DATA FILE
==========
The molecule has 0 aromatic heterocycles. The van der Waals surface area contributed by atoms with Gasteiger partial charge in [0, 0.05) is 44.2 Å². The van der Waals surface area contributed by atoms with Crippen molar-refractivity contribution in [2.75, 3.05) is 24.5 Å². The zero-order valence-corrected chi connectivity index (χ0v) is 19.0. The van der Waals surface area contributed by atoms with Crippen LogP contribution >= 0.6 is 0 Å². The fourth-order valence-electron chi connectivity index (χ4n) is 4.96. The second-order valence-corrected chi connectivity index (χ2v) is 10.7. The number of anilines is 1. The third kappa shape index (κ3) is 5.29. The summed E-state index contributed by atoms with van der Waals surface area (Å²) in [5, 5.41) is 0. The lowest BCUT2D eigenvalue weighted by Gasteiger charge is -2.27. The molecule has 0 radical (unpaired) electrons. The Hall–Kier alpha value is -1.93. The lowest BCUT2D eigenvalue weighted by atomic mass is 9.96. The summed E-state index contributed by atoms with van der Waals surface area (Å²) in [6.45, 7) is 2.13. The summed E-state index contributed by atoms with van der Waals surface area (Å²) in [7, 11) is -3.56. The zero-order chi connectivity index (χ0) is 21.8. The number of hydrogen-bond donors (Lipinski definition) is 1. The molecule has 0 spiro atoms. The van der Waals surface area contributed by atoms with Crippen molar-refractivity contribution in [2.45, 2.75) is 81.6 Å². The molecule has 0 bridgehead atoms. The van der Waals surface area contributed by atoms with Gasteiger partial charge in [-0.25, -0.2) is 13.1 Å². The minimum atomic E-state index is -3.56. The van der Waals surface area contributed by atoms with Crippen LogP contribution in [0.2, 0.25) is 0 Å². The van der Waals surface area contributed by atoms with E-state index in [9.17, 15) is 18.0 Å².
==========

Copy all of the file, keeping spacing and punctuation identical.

The molecule has 0 aromatic heterocycles. The van der Waals surface area contributed by atoms with Gasteiger partial charge in [0, 0.05) is 44.2 Å². The van der Waals surface area contributed by atoms with Crippen molar-refractivity contribution in [2.75, 3.05) is 24.5 Å². The zero-order valence-corrected chi connectivity index (χ0v) is 19.0. The van der Waals surface area contributed by atoms with Crippen LogP contribution >= 0.6 is 0 Å². The fourth-order valence-electron chi connectivity index (χ4n) is 4.96. The second-order valence-corrected chi connectivity index (χ2v) is 10.7. The number of anilines is 1. The third kappa shape index (κ3) is 5.29. The summed E-state index contributed by atoms with van der Waals surface area (Å²) in [5, 5.41) is 0. The lowest BCUT2D eigenvalue weighted by Gasteiger charge is -2.27. The molecule has 0 radical (unpaired) electrons. The Hall–Kier alpha value is -1.93. The lowest BCUT2D eigenvalue weighted by atomic mass is 9.96. The summed E-state index contributed by atoms with van der Waals surface area (Å²) in [6.45, 7) is 2.13. The summed E-state index contributed by atoms with van der Waals surface area (Å²) in [7, 11) is -3.56. The zero-order chi connectivity index (χ0) is 21.8. The number of hydrogen-bond donors (Lipinski definition) is 1. The molecule has 0 spiro atoms. The van der Waals surface area contributed by atoms with Crippen molar-refractivity contribution in [2.45, 2.75) is 81.6 Å². The molecule has 0 bridgehead atoms. The van der Waals surface area contributed by atoms with Gasteiger partial charge in [-0.25, -0.2) is 13.1 Å². The minimum atomic E-state index is -3.56. The van der Waals surface area contributed by atoms with Crippen LogP contribution in [0.2, 0.25) is 0 Å². The van der Waals surface area contributed by atoms with E-state index in [9.17, 15) is 18.0 Å².